Key steps to get ahead of the hackers - The EE

Key steps to get ahead of the hackers

Sophisticated large-scale corporate cyber-attacks are on the rise. When successful, says Mike Puglia, chief strategy officer at Kaseya, their impact can be devastating and potentially affect multiple organisations.

Recent breaches have demonstrated the skill and ambition that these cybercriminals employ to gain access to data. British low-cost airline group EasyJet became a target of a highly sophisticated cyber-attack that affected approximately nine million customers last year.

Similarly, a few months later, London’s Hackney Council was hit by a serious cyber-attack which disrupted services for residents and saw private documents published online.

Such attacks emphasise the criticality of a multi-layered security strategy that covers the entire network. So, how can businesses go about creating such a strategy in order to successfully guard against these kinds of attacks?

How to put up your guard

To get ahead of the hackers, IT teams must be wary of unusual password activity, files being created and deleted quickly, inconsistencies in email usage, and data moving around in unexpected ways.

One form of cyberattack is through hackers accessing software patch code and adding malicious code to the patch before it is delivered to customers as a routine update.

This method of attack is especially devious because updates and patches are routine maintenance tasks, meaning IT teams are much less likely to be suspicious about them. Anti-malware solutions are also less likely to scrutinise incoming data like a patch from a trusted vendor.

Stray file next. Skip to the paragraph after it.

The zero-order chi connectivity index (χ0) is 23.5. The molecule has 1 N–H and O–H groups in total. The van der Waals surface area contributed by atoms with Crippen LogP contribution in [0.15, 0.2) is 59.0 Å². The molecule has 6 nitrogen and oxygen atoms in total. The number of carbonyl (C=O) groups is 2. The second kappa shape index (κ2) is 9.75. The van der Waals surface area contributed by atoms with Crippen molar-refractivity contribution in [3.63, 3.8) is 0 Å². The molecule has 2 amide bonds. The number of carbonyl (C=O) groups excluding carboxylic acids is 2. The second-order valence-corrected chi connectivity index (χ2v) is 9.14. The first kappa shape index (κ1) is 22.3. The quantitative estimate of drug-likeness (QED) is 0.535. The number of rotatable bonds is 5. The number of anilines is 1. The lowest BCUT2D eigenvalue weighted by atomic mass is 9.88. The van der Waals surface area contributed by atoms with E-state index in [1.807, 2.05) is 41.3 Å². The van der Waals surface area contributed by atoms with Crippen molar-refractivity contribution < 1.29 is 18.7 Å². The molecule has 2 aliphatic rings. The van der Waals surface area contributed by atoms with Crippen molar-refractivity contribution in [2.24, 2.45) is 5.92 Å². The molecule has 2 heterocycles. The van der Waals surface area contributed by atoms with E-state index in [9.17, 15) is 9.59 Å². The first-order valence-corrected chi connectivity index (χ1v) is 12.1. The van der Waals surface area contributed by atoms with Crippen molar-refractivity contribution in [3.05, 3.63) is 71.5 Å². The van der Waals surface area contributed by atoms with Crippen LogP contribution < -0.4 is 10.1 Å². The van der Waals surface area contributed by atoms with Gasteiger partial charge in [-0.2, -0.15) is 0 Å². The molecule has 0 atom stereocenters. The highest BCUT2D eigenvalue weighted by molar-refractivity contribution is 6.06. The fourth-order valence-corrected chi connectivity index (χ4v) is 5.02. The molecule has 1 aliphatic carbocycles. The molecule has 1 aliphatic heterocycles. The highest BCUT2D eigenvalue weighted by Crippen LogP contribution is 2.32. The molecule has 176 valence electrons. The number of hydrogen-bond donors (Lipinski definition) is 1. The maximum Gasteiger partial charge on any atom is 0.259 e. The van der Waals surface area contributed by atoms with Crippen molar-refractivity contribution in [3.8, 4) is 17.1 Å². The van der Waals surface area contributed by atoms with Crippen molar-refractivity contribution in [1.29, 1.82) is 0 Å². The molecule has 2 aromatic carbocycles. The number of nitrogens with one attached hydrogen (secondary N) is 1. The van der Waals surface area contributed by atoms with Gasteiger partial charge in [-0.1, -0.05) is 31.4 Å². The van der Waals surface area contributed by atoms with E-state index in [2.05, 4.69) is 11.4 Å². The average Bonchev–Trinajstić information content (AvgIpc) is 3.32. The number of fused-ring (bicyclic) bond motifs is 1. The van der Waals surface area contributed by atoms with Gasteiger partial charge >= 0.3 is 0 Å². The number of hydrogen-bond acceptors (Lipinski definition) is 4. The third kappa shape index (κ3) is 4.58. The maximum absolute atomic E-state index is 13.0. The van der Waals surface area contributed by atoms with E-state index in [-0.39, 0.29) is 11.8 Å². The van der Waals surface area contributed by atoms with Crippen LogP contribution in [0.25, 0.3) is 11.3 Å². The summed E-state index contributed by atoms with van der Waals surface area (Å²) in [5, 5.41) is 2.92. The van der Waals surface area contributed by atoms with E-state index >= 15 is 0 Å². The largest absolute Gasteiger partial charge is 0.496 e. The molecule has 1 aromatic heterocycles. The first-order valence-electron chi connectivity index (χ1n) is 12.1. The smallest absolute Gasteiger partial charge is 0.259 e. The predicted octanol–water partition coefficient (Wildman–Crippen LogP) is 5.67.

One key component that enables these types of attacks is credential compromise. Hackers are careful to obtain authentic credentials whenever possible in order to gain entry to the systems and data that they want to access inconspicuously, minimising their digital footprint. As a result, IT teams need to be wary of unusual password activity, such as an uptick in resets or permission change requests.

Phishing isn’t going away any time soon

It’s no secret that the top security vulnerability for every organisation is its people. Consequently, phishing will continue to be a major threat.According to the 2020 Verizon Data Breach Investigations Report, 22% of breaches involved phishing and nearly 30% of security breaches involved internal actors.

Phishing is easy, cheap, and, most importantly for hackers effective. Just a single employee clicking on one phishing message can let loose a wave of havoc. Hackers are now making extensive use of ransomware, which is often delivered through phishing.

To fight back, the industry will need to continue innovating through automated anti-phishing solutions that utilise AI to keep phishing emails out of employee inboxes.

Raise security awareness to lower email threat

Another powerful tool to reduce the risk of a cyber-attack is security awareness training. This can lower the chance of an incident such as a data breach by 70%. From ransomware to spear phishing, email threats are one of today’s most dangerous forms of cyber-attack.

When conducting a phishing attack, cybercriminals will send a malicious email typically disguised as a message from trusted individuals like a manager, colleague, or business associate to trick your employees into activating the enclosed malware or granting unauthorised access. They will ask the individual to take an action by clicking a link or providing sensitive information like login and password credentials.